April 29, 2015
After more than two months of diplomatic tension between Peru and Chile over accusations that Peruvian naval officials had sold secrets to Chilean intelligence, Peruvian President Ollanta Humala announced yesterday that the countries have resolved the dispute.
Humala said that he “recognizes the constructive attitude and dialogue of President Michelle Bachelet’s government in deploring these acts in the spirit of advancing the continued cooperation and integration of our peoples.”
Peru first accused Chile of espionage on February 19, calling on the neighboring country to investigate the accusations and press charges against those responsible. According to the Peruvian government, there was evidence that three Peruvian non-commissioned navy officials (NCOs) had shared confidential information with Chilean intelligence between 2005 and 2012. The naval officers allegedly stole classified military documents and passed them on to their Chilean handlers in secret meetings held in Argentina, Bolivia and Brazil in exchange for money. These officers first came under suspicion in 2014, when their superiors suspected that the officers could not finance those trips on their salaries alone.
March 12, 2015
After a nearly four hour debate, the Peruvian Comisión de Justicia y Derechos Humanos del Congreso (Congressional Committee on Justice and Human Rights) voted against a proposal for legalizing same-sex civil unions Tuesday night. The final vote count was four in favor, seven against, and two abstentions.
“Today, you have seen which lawmakers are backwards, those that want to deny the rights of others, who feel superior and consider that there are second-class Peruvians. We are on the right side of history, and we are sure this is going to be approved,” said Congressman Carlos Bruce, the leader of the same-sex civil union proposal.
The bill has been controversial across Peru. A march in Lima this weekend brought together 500 people advocating for approval of same-sex civil unions. However, many in the Catholic-dominated country have aggressively spoken out against the proposed bill, including Congressman Julio Rosas, who lauded the vote for “defending the natural family,” and Luis Bambarén, the Bishop emeritus of Chimbote, who publically used a derogatory, homophobic term to speak about Bruce, who is gay. Bambarén later issued a written apology.
Despite the outcome of the Peruvian vote, same-sex civil unions and same-sex marriage are becoming more of a norm in South America, and those in favor of the bill think it will eventually be passed in Congress’ next session. Mauricio Mulder, one of the four legislators who voted in favor of the civil union bill, has already submitted a request for reconsideration of the bill.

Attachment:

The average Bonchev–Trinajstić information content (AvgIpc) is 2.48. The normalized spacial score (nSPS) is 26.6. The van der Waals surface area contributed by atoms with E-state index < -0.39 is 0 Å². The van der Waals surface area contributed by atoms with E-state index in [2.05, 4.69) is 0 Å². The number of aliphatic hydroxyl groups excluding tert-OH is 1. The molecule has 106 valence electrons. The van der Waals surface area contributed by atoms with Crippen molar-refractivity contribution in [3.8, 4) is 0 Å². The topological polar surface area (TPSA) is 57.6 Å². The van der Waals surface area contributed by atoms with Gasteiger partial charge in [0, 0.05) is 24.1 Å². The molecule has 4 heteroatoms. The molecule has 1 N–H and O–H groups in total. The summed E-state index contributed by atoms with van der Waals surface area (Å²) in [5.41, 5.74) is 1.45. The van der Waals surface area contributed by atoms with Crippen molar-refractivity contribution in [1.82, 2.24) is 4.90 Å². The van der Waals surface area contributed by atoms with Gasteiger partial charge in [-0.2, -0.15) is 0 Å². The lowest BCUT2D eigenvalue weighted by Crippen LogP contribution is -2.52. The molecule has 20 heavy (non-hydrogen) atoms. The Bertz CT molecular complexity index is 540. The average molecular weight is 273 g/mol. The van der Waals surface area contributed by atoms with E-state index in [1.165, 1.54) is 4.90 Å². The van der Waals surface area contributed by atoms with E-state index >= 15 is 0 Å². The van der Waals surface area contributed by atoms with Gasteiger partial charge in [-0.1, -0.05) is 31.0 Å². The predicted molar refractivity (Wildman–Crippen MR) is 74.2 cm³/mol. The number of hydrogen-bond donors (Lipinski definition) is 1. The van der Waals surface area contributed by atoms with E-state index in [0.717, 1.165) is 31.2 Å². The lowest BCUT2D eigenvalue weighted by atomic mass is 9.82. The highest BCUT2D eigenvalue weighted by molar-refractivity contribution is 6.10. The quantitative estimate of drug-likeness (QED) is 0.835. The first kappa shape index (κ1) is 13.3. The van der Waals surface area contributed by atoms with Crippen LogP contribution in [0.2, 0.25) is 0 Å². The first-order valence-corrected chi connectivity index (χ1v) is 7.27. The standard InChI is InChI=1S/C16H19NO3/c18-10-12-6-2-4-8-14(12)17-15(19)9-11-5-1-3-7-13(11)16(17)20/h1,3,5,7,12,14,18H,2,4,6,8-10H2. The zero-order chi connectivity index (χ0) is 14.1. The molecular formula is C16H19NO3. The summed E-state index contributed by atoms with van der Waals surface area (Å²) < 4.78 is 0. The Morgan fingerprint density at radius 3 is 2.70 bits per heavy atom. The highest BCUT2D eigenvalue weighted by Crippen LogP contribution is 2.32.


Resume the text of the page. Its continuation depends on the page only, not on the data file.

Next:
After a January 28 vote, Chile now allows same-sex civil unions, along with Colombia and Ecuador. Brazil, Argentina and Uruguay allow same-sex marriage.
January 27, 2015
December 5, 2014
Peruvian Minister of the Environment Manuel Pulgar-Vidal, who is presiding over this year’s United Nations summit on climate change in Lima, said on Tuesday that building a national carbon inventory will be his country’s first step for reducing emissions and formulating an “intended nationally determined contribution” (INDC), which countries will submit March 2015.
INDCs, developed at last year’s climate summit in Warsaw, are publicly presented national commitments to reduce carbon emissions. They provide an initial understanding of how limiting global temperature increases to two degrees Celsius (3.6 degrees Farenheit) can be achieved collectively, prior to the Paris Climate Summit next December.
The minister, speaking this week at a session at the 20th Conference of the Parties (COP20), said, “if INDCs are relative to mitigation, then we have to know what to mitigate and how quickly.”
September 2, 2014
Food is powerful. After breathing, we all have to eat. And food can bring people together for celebrations or in times of sadness.
In Peru, food has become the glue that has held together a nation that experienced difficult times over the last forty years. And today food has made Peru one of the most important culinary destinations in the world, even more so than France.
Much of the credit goes to the talents of a brilliant young chef, Gaston Acurio. As he developed his own cooking style he was able to integrate the best of Peru’s local bounty—its seafood, its grains, and potatoes to create a new brand—a true Peruvian cuisine.
Gaston Acurio launched a culinary awakening that has made a trip to Lima a must for any self-respecting chef.
August 27, 2014
Following a week of debate, Peru’s Congress approved President Ollanta Humala’s new 20-person cabinet yesterday, which will be led by Prime Minister Ana Jara. The cabinet was voted on a third time after the first two votes had too many abstentions to be valid, and approval was ultimately granted by a minimal margin for victory: 55 in favor, 54 against, and 9 abstentions.
Opposition legislators had made various demands of the administration before the debate, including that Energy and Mines Minister Eleodoro Mayorga resign. President Humala refused to get rid of any of his ministers, but did make concessions to the opposition, including suspending a law that required independent workers to pay into a pension fund.
Reacting to the news, Mesías Guevara, secretary-general for the Acción Popular (Popular Action) centrist opposition party said that President Humala “practically lives in a bubble” if he believes that the newly-approved cabinet is a strong one. The vote by Congress bolsters the Humala Administration at a time when it has been involved in frequent disputes with the legislative branch and the president’s approval rating is a paltry 25.8 percent.
July 15, 2014